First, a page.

by Marci M.
“Fine for you,” some say, “but I’m not the churchgoing type. I’m just not good enough.” Even some churchgoers feel the same way: “I know you can pray and ask God for help, but me? My sins are too black, and I keep making the same dumb mistakes. I’m just not good enough.”
I learned a new way of thinking about “good enough” from an experience with my daughter. Now in her thirties, my daughter has made some unusual choices in life, such as a year living in the mountains in a yurt (canvas and wood teepee) with no running water. She hauled her water from the river, chopped her own wood for heating and cooking, had an unassisted home birth, named her two children after trees, and so forth. You get the picture. She’s mellowed a bit over the years, has moved back to the valley, and lives in a house with actual plumbing.
Some of her prior choices, however, continue to have financial consequences. At first it was bad credit, then no credit at all, and so she decided to pay cash for everything. That’s a wise choice in some ways, but it makes things a little difficult when it’s time to buy a car.
As her old car was slowly dying, my daughter postponed replacing it for many months. But eventually she knew she had to do something. She wanted to buy another used car, but it would cost more than she could ever afford in cash. Or she could add a modest used-car payment into her budget, but without a credit rating she wouldn’t qualify for a loan. So I offered to cosign on a car loan. I would give my life for my daughter, so using my good credit rating was nothing.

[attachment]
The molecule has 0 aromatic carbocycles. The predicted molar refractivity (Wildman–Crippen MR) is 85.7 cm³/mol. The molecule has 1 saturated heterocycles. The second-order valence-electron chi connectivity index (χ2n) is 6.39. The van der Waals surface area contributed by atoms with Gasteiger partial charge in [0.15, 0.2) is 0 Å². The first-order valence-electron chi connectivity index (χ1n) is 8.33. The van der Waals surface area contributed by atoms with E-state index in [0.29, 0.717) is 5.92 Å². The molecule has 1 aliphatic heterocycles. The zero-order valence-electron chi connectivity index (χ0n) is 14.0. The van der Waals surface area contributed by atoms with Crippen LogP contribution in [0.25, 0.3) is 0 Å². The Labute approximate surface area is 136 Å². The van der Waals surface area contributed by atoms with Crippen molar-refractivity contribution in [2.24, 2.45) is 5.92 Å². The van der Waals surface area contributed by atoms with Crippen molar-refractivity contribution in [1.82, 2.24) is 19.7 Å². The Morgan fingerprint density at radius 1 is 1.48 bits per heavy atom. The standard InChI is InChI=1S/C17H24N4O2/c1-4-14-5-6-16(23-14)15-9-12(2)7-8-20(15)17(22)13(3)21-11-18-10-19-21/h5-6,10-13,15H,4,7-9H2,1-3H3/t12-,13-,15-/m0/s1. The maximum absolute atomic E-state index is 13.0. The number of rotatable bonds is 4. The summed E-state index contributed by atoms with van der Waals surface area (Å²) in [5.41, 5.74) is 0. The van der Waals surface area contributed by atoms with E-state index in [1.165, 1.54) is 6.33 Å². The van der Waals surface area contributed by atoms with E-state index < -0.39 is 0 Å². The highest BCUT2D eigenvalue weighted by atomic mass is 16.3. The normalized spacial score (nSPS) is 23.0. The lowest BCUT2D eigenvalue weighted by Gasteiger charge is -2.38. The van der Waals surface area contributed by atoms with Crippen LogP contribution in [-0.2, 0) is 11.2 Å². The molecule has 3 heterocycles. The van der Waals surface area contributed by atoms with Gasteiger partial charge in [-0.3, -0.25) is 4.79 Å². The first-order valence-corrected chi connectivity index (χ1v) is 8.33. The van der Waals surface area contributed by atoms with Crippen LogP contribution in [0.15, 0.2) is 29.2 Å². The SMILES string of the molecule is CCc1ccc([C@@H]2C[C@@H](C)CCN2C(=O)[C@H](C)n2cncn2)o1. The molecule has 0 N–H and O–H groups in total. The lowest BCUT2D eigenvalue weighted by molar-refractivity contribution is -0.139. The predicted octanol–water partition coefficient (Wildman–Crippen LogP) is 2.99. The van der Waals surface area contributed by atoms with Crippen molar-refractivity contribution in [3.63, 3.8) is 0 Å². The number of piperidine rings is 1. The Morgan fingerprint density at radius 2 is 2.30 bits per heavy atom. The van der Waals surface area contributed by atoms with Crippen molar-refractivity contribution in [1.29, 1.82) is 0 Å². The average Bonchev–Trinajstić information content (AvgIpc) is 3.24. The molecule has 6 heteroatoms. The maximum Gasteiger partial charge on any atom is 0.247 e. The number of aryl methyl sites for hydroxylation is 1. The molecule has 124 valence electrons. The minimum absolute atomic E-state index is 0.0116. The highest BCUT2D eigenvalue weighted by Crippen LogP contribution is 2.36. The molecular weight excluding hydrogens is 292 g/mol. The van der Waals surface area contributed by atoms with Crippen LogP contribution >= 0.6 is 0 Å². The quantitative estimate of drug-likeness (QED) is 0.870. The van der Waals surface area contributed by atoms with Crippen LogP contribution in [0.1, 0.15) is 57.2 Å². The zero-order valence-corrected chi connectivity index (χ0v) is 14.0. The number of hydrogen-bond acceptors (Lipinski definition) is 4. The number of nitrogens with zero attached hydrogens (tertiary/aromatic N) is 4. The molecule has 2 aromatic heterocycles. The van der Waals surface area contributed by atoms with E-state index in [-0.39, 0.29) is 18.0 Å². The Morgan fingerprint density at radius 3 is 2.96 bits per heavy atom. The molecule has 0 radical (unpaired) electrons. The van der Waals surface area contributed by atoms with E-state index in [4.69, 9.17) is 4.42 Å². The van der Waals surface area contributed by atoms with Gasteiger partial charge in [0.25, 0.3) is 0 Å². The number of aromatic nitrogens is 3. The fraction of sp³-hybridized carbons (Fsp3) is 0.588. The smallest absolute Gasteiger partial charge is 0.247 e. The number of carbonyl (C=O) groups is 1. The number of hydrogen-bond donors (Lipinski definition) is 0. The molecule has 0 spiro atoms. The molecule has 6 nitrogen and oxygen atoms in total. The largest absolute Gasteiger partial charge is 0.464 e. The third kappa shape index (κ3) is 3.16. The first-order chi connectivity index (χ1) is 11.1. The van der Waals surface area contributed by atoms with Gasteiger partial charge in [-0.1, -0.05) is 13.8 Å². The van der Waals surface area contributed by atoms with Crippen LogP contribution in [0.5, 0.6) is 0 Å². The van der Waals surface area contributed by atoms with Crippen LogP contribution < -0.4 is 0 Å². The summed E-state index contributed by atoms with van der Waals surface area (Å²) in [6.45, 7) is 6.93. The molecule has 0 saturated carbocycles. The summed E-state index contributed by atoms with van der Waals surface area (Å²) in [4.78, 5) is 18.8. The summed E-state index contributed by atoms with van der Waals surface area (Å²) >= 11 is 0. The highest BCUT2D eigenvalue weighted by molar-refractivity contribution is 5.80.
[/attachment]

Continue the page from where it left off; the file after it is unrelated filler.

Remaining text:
I knew that if you have good credit, you get a good interest rate; likewise, if you have bad credit, you get an expensive interest rate. Having never cosigned a loan before, I thought the bank would average her bad credit and my good credit and give us a mediocre interest rate. What I learned, however, is that the bank considered only my credit and gave us an excellent interest rate. Because I cosigned with her, that’s all the bank wanted to know. All I now ask of her is to maintain the car and faithfully make the monthly car payments.
As I pondered this experience, I thought about Jesus Christ, whose atonement covers every mistake ever made. His atonement makes it possible for us to be clean again in the sight of God (See “Where’s the Real Life Reset Button?”). But there is one crucial difference between me and my Savior Jesus Christ, my “co-signer” advocate with the Father at the bar of justice. The crucial difference is that signing that paper cost me nothing. Nothing. In contrast, Jesus’s atonement cost Him inexpressible pain, suffering, agony, and ultimately death. He, the only sinless one who ever lived, paid in full the debt He didn’t owe but which he agreed to inherit. He did it out of love in order to cosign the biggest debt of all – my sins, your sins, and the sins of everyone who lives, has lived, or will live – before the biggest Creditor ever, our Heavenly Father who judges with perfect justice.
It would be justice to give my daughter a high interest rate because of her choices. Likewise, it would be justice for me to pay for every sin I have committed or will commit, and there are and will be many. But because of the mercy of Jesus Christ, my Savior and Cosigner, God the Father will accept the Savior’s perfect credit rating. In return, Jesus merely asks that I do my best to keep His commandments, repenting every day as I strive to learn and grow from my mistakes.
I am grateful not to be doomed to a place of eternal poor credit. Instead, inexplicably, I am invited to partake of everything the Father has, despite my never, ever being good enough on my own.
Jesus paid everything. I owe Him everything.